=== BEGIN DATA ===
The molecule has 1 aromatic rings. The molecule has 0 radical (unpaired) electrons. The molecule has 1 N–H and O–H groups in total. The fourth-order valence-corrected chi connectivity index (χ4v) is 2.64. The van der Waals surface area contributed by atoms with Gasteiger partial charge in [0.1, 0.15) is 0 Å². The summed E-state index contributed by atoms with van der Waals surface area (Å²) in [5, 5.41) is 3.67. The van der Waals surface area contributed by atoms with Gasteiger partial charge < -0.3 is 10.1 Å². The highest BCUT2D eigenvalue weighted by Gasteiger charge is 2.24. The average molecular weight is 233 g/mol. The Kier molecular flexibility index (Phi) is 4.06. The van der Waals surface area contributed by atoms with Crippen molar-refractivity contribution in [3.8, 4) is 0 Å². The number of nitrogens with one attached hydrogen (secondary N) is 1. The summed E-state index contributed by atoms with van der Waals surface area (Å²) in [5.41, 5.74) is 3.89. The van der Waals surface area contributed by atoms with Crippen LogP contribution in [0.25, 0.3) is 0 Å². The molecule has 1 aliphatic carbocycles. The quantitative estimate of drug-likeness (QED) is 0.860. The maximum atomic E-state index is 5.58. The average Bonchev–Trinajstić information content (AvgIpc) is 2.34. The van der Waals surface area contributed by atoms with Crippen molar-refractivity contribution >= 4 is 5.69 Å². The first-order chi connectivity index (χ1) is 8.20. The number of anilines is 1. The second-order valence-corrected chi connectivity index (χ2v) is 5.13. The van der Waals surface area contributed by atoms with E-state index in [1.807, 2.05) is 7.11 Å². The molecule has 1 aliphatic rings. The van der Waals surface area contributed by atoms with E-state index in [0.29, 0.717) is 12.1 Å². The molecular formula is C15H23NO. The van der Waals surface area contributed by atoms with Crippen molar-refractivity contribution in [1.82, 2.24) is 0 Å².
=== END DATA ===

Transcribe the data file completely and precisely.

The molecule has 1 aromatic rings. The molecule has 0 radical (unpaired) electrons. The molecule has 1 N–H and O–H groups in total. The fourth-order valence-corrected chi connectivity index (χ4v) is 2.64. The van der Waals surface area contributed by atoms with Gasteiger partial charge in [0.1, 0.15) is 0 Å². The summed E-state index contributed by atoms with van der Waals surface area (Å²) in [5, 5.41) is 3.67. The van der Waals surface area contributed by atoms with Gasteiger partial charge < -0.3 is 10.1 Å². The highest BCUT2D eigenvalue weighted by Gasteiger charge is 2.24. The average molecular weight is 233 g/mol. The Kier molecular flexibility index (Phi) is 4.06. The van der Waals surface area contributed by atoms with Crippen molar-refractivity contribution in [3.8, 4) is 0 Å². The number of nitrogens with one attached hydrogen (secondary N) is 1. The summed E-state index contributed by atoms with van der Waals surface area (Å²) in [5.41, 5.74) is 3.89. The van der Waals surface area contributed by atoms with Crippen LogP contribution in [0.25, 0.3) is 0 Å². The molecule has 1 aliphatic carbocycles. The quantitative estimate of drug-likeness (QED) is 0.860. The maximum atomic E-state index is 5.58. The average Bonchev–Trinajstić information content (AvgIpc) is 2.34. The van der Waals surface area contributed by atoms with Crippen molar-refractivity contribution >= 4 is 5.69 Å². The first-order chi connectivity index (χ1) is 8.20. The number of anilines is 1. The second-order valence-corrected chi connectivity index (χ2v) is 5.13. The van der Waals surface area contributed by atoms with E-state index in [1.807, 2.05) is 7.11 Å². The molecule has 1 aliphatic rings. The van der Waals surface area contributed by atoms with E-state index in [0.29, 0.717) is 12.1 Å². The molecular formula is C15H23NO. The van der Waals surface area contributed by atoms with Crippen molar-refractivity contribution in [1.82, 2.24) is 0 Å².